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Terry came up with the idea. Terry dreamed up the name. Terry designed a logo. Terry secured the address. Terry solicited the first guest pieces. Terry created the Facebook and Twitter pages. Terry came up with early ideas. Terry wrote the first post. Terry remains the driving force.

So I guess it’s time I drop my lawsuit to get the name changed to FuryTV.

TVFury was born a year ago today, when Terry wrote a short, somewhat cryptic message that included a picture of a headless torso wearing a shirt emblazoned with his name. Since then we’ve published something every weekday, haven’t missed a one. We’ve written a lot about the St. John’s football team and even more about the Lakers (well, I’ve written about those things). We’ve written about technology and the future and school reading programs. We’ve written about life in New York City and life at a modern newspaper. We’ve welcomed numerous guest writers and attempted to make them feel at home, even while reminding them to use coasters and take their shoes off before entering. We’ve conducted podcasts with each other that ones of people have listened to and done pods with business owners that hundreds have listened to. We’ve conducted interviews with some of the best writers in the country.

It’s been a fun year.

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We started TVFury in July, with a dream and $10 million in seed money. Since then we’ve written about New York City streetball, mushing, Book It, Aw, verr, the sexy NBA.com homepage, The New Yorker Festival, New York City hurricanes and earthquakes, Dumb and Dumber, Wikipedia and more. We’ve had guest posts on Irish sports, Big Ten mascots, amateur baseball and more. We’ve had podcasts, some where you couldn’t hear either of us, some where you could hear both of us talking about the NBA, several with creative types and entrepreneuers.

Last week we celebrated our 100th post. The party was held in Manhattan, over Terry’s strong objections. He lobbied to hold the event at Fuddruckers in Sioux Falls and while I thought that would be a fine venue, I wasn’t sure if we could get the celebrities to attend. So we went with New York City. It took place in the Boom Boom Room. All the pretty people were there, and a surprising number of ugly people; our doormen failed. Still, we toasted with Yuengling and dined on goodies shipped over by Sioux Falls’ Queen City Bakery.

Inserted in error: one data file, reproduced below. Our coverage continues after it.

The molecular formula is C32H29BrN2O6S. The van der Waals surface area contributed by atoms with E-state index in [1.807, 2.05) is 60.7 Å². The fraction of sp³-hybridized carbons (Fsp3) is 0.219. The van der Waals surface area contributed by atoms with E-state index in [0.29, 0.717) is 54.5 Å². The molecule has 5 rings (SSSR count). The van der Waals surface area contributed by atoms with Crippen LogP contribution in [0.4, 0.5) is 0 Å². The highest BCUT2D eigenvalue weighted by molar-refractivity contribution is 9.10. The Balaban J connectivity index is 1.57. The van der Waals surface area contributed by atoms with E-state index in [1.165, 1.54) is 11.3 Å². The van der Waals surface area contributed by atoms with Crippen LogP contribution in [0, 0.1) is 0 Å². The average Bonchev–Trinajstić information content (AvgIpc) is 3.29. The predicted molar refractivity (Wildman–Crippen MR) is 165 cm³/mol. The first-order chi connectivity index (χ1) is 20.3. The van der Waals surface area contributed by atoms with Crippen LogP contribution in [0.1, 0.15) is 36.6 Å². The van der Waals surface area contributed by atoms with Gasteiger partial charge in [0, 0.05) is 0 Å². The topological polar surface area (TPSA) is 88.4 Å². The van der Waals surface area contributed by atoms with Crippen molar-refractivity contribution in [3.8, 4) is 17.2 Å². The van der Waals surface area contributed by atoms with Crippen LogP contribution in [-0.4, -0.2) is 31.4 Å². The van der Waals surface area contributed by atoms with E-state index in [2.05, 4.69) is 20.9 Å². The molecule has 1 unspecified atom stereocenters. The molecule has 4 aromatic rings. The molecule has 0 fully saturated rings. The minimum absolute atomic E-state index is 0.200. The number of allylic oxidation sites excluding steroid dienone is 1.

Well, that’s what we would have done. If we had $10 million. And if Terry could ever leave South Dakota.

Instead, we’ll commemorate by highlighting some of the ways people have found our little site in the past three months. These are some of the real searches folks use that have led them to TVFury. Some of them are questions, and we’ll answer those. Some searches are statements, and we’ll reply to those. We’ll also provide links to the relevant posts. These aren’t all of the searches, just some of the more popular  – or bizarre – ways people have stumbled upon our site. Searches below in bold.

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I don’t fear much in New York City. I feel safer walking around here than I did one night a few years ago in downtown Minneapolis, when there were about three lights working and two people around. There’s safety in numbers here. Terrorism? Nah. Earthquakes? Well, when’s that going to happen again?

But rats? God, the rats. I once had a rat run over my foot, while I was wearing sandals. That probably has something to do with the fear. As do the horrifying videos of rats crawling on people’s faces or legs on the subway.

This week in New York Magazine, writer Mark Jacobson wrote an entertaining – yet disturbing – story that carried the headline “Big Scary Ugly Dirty Rats: They’re everywhere-but they always were.” It attempts to figure out if there is a renaissance among the rats, or if we’re just more aware of them now. The last scene – where Jacobson confronts a rat in Central Park – will leave me with nightmares. As will the first scene, when a rat returns to life thanks to beer.

* Kris Humphries has apparently been in the news this week. He must be involved in negotiations in the NBA lockout or something. He used to make news for being a dominant high school basketball player at Hopkins. This thread – the original link for the newspaper story is old and dead – has a story from 2003, when Humphries was still planning on going to Duke, if he didn’t enter the NBA draft. It mentions fellow high school star LeBron James. Did you ever think you’d see the day when Kris Humphries – at least for a few months, or at least for a week – is more famous than LeBron?

* I, unfortunately, haven’t seen the new documentary on Chris Herren, which chronicles the former basketball star’ stunning fall and equally shocking resurrection. Here’s a podcast Herren did after the documentary aired, with Bill Simmons.

* And this week’s obligatory St. John’s football story, courtesy of Rachel Blount in the Star Tribune: Johnnies on the Spot.

* In other tabloid news, teen heartthrob Justin Bieber allegedly fathered a child with a fan. At least, that’s what one young woman is claiming.
Yes, this is the kind of junk that I read in the little free time I have. Weak.